I had a friend once tell me that she could never be a minimalist; she didn’t see the value in minimalism. She liked colors, owning things, and having those things out and around her too much. Minimalism, she told me, was the complete opposite of that. And she felt like trying to live that way would lead her to feel sad and her space to feel too stark.
I wasn’t going to argue her point because after all, everyone is different. We all believe different things, have different preferences, and make different decisions on the direction we want our life to go. There is nothing wrong with that.
I thought about the conversation I had with that friend a lot when I started my minimalism journey and used it to test my thoughts on what it means to be a minimalist, and to consider what value it brings. I challenged myself on what it really means to be a minimalist, and whether I could really consider myself one.
Am I really a minimalist if the walls in my kitchen are orange or if I own not one, not two, but three black cardigans?
The answer is of course I am. Because minimalism isn’t about not owning a lot, necessarily, or having stark, white walls in your house. Minimalism is about owning enough and keeping whatever adds value to your life, and getting rid of what doesn’t. Today, I have a broader understanding of the meaning of minimalism and a grand appreciation for the sense of value and purpose it brings to my life.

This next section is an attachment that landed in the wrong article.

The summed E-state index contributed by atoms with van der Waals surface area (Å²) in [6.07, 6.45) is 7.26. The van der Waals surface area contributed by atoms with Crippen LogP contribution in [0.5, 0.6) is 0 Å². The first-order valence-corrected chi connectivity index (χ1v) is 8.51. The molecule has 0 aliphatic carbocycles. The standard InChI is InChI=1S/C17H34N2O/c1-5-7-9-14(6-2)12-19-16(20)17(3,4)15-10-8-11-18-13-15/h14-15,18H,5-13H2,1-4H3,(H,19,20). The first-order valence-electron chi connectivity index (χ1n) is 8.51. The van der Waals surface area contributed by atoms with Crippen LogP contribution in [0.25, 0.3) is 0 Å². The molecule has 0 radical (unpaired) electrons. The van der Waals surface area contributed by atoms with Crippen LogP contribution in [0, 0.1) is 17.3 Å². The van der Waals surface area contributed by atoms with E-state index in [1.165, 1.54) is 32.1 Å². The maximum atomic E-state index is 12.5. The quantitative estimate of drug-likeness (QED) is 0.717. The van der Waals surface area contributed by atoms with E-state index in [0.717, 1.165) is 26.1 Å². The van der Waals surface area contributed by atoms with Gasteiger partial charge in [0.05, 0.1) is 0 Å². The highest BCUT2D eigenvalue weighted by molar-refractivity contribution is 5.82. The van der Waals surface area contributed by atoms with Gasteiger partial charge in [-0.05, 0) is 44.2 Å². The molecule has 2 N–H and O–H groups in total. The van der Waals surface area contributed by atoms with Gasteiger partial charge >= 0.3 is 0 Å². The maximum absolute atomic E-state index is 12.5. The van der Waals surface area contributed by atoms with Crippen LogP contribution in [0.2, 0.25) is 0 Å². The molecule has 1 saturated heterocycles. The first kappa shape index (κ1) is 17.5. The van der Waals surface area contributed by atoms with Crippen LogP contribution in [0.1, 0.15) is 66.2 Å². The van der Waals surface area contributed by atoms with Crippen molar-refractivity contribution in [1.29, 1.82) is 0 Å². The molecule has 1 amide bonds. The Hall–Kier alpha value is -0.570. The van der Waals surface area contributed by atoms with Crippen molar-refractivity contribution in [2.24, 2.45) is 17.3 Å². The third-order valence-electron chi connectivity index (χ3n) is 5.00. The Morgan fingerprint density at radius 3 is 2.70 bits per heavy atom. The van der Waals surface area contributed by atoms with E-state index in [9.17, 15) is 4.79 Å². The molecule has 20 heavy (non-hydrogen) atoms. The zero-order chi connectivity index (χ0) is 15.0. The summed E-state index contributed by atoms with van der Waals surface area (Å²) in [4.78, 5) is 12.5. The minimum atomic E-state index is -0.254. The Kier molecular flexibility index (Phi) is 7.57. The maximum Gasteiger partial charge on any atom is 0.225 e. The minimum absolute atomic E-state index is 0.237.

Minimalism is about simplicity.
At a very basic level minimalism is about choosing things that are important and useful, and saying no to everything else without fear that you will be missing out because you don’t own the latest gadget or wear the current fashion statement.
When you make choices based on the value something can bring to your life, you live with more intention. You aren’t making decisions based on a need to fit in or to keep up. You are making decisions on what fits the purpose of your life.
Minimalism is about being deliberate.
Being really specific in this way, about what you choose to let into your life helps you stay uncluttered, focused, and clear in your actions and thoughts. Your deliberateness helps you see value in deciding what brings happiness. And therefore you see value in choosing what thoughts, things and even people will actually inform that happiness.
It is not that minimalists choose less. It is that they value not having too much in their space or head that crowds the perception and plan for how they want to live their life. And choosing that way of living often naturally results in owning less.
But living so much more.
If you want to create a life you love you must leave space for the creation. That space can be colored any shade you’d like. But if you fill it with too many unnecessary thoughts or things you will make harder work for yourself. You will make it more difficult to see your path and feel the value in the life you deserve to live.
Be bold. Be creative. And be intentional in how you live your life.
There is true value in living that way.